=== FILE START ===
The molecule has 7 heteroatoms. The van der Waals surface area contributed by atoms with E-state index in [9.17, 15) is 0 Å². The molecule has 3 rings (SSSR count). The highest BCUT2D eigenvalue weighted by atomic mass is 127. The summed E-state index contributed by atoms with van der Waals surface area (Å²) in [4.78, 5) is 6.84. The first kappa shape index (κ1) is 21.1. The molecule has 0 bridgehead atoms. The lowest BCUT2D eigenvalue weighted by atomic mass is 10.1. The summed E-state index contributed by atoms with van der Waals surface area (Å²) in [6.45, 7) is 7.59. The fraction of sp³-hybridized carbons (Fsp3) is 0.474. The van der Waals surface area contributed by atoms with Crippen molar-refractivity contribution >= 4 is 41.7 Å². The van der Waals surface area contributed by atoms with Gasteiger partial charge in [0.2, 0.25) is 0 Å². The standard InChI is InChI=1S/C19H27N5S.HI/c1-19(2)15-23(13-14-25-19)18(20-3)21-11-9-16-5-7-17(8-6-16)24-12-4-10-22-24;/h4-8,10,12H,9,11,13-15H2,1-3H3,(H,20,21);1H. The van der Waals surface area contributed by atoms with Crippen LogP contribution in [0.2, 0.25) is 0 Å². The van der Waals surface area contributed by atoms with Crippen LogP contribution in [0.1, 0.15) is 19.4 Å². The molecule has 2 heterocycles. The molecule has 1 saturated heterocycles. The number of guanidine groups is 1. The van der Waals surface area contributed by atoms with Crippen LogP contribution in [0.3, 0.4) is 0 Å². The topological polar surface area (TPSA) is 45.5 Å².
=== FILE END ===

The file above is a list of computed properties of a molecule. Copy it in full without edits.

The molecule has 7 heteroatoms. The van der Waals surface area contributed by atoms with E-state index in [9.17, 15) is 0 Å². The molecule has 3 rings (SSSR count). The highest BCUT2D eigenvalue weighted by atomic mass is 127. The summed E-state index contributed by atoms with van der Waals surface area (Å²) in [4.78, 5) is 6.84. The first kappa shape index (κ1) is 21.1. The molecule has 0 bridgehead atoms. The lowest BCUT2D eigenvalue weighted by atomic mass is 10.1. The summed E-state index contributed by atoms with van der Waals surface area (Å²) in [6.45, 7) is 7.59. The fraction of sp³-hybridized carbons (Fsp3) is 0.474. The van der Waals surface area contributed by atoms with Crippen molar-refractivity contribution >= 4 is 41.7 Å². The van der Waals surface area contributed by atoms with Gasteiger partial charge in [0.2, 0.25) is 0 Å². The standard InChI is InChI=1S/C19H27N5S.HI/c1-19(2)15-23(13-14-25-19)18(20-3)21-11-9-16-5-7-17(8-6-16)24-12-4-10-22-24;/h4-8,10,12H,9,11,13-15H2,1-3H3,(H,20,21);1H. The van der Waals surface area contributed by atoms with Crippen LogP contribution in [0.2, 0.25) is 0 Å². The van der Waals surface area contributed by atoms with Crippen LogP contribution in [0.1, 0.15) is 19.4 Å². The molecule has 2 heterocycles. The molecule has 1 saturated heterocycles. The number of guanidine groups is 1. The van der Waals surface area contributed by atoms with Crippen LogP contribution in [0.3, 0.4) is 0 Å². The topological polar surface area (TPSA) is 45.5 Å².